you are loved and you will do great ! i am sure. try not to overwhelm you with self doubt or anything like that.
feel hugged my friend
Hi Friend, welcome to Heart Support and thank you for posting! I’m sorry your apologies have not been accepted and I feel like since that has been the case, it might be a good idea to leave it alone. You’ve tried to apologize the best you could and I believe you were sincere, but you can’t make them accept your apology. This might be a case of accepting the reality that they aren’t going to accept apologies. I’ve hurt people too who would never accept my apology even if I tried, so I just have to have remorse for what I did and move on. It’s a hard thing to do, but sometimes its necessary. You matter! ~Mystrose
Hi Friend, Welcome to Heartsupport, I’m Lisa, its good to meet you. I see you have a lot going on in your heart and mind and I can understand why, that was pretty heavy stuff back then wasnt it? You did the hard part though, you built up the courage and you appologized to them for what you said and as long as you meant it then I think that is all you can do, whether they choose to accept that is up to them but you cannot force it. You have said you are sorry to both, you feel remorse and I think you have accepted there will probably be no going back in those friendships but your life is still moving forward and now you need to forgive yourself and move on, make new friends and learn from it. We all learn from our past. I hope you can do that. take care Lisa. x
endingend4, I’m glad you came to Heart Support. I hope you find that this is a safe place to talk about what is going on. What you have shared has taken courage. It’s a huge step forward in acknowledging and accepting responsibility for what you said 4 years ago. That’s a big step forward for you. We can see how sincerely you regret what you said to both people. It took a lot of bravery to step forward and apologize to each of them. That said, even though we can feel remorse and can apologize, they don’t have to accept it nor can we make them forgive us. It’s a hard fact of life to live with but that doesn’ t mean that you have to live with self condemnation the rest of your life. You can take what you have learned from this and not repeat this mistakes. First, is not saying these things to begin with. Second, is apologize as soon as you realize you have said something hurtful. But if someone chooses to hang on to their anger, that is out of your control. Forgive yourself, accept the fact that they are still angry and let them be. It’s hard to do and it’s tough to feel, but it’s the way to move forward. You do not suck. You’re simply human, like the rest of us. You matter and you are loved.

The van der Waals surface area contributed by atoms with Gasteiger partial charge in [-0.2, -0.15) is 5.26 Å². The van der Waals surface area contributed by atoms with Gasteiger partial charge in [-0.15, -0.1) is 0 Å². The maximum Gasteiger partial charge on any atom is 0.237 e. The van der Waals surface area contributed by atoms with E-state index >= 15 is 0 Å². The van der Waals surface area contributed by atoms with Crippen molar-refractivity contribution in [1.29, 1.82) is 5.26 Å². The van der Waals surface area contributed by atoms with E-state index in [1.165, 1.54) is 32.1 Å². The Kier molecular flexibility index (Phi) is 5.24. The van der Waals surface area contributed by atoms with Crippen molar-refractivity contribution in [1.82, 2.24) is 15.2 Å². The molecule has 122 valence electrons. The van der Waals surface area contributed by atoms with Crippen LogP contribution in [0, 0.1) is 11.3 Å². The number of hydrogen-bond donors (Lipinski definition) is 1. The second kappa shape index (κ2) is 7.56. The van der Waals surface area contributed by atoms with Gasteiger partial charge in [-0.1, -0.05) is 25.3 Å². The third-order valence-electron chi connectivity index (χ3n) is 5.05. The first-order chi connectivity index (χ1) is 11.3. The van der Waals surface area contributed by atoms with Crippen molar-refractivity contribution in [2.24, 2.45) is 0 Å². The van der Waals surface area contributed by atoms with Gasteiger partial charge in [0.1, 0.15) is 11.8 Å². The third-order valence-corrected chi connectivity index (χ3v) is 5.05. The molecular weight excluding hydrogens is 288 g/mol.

Welcome to heart support, I’m really proud of you for opening up about this, this particular topic really touched my heart.
When I was younger I used to be very active online and had these people I became friends with. I got into this fight with one of them and the next thing you know I got spammed with messages from their friends containing the same content you’ve shared.
The only way I could find reprieve and to let it all go was to delete everything, block everyone and to never contact them again.
This doesn’t mean that this person and their friends will forever play the villain in my mind, it was just something that happened.
On the flip side I’ve had a friend tell me I was a terrible friend and to never contact them again. I went through so many emotions of anger, regret and guilt.
That same guilt that made me want to reach out and apologise.
One thing I’ve had to realise was that in the same way I blocked everyone from contacting me when that situation happened, this person was also asking for space. They were asking for boundaries and it wasn’t my responsibility to cross that boundary and demand they listen to my apology. In fact, doing so would probably have caused more harm than good.
But being on the other side of this whole situation made me feel helpless. Because I could rectify the wrong things that happened and because I couldn’t show them how I would change.
As hard as it may be, sometimes we have to accept that we can’t always fix something we’ve done wrong, but we can try to do better.
You know the impact those words hold now, so you know that’s not something you want to make others feel.
You know now that leaving things unresolved means that the window to resolve them gets smaller.
They aren’t comfortable lessons, and unfortunately not all life lessons are comfortable.
I think maybe it’s time you forgave yourself. When those thoughts or memories come to play to remind you, tell them “I know, but I’m not that person anymore”.
It’s evident by the way you’re feeling that you’ve grown.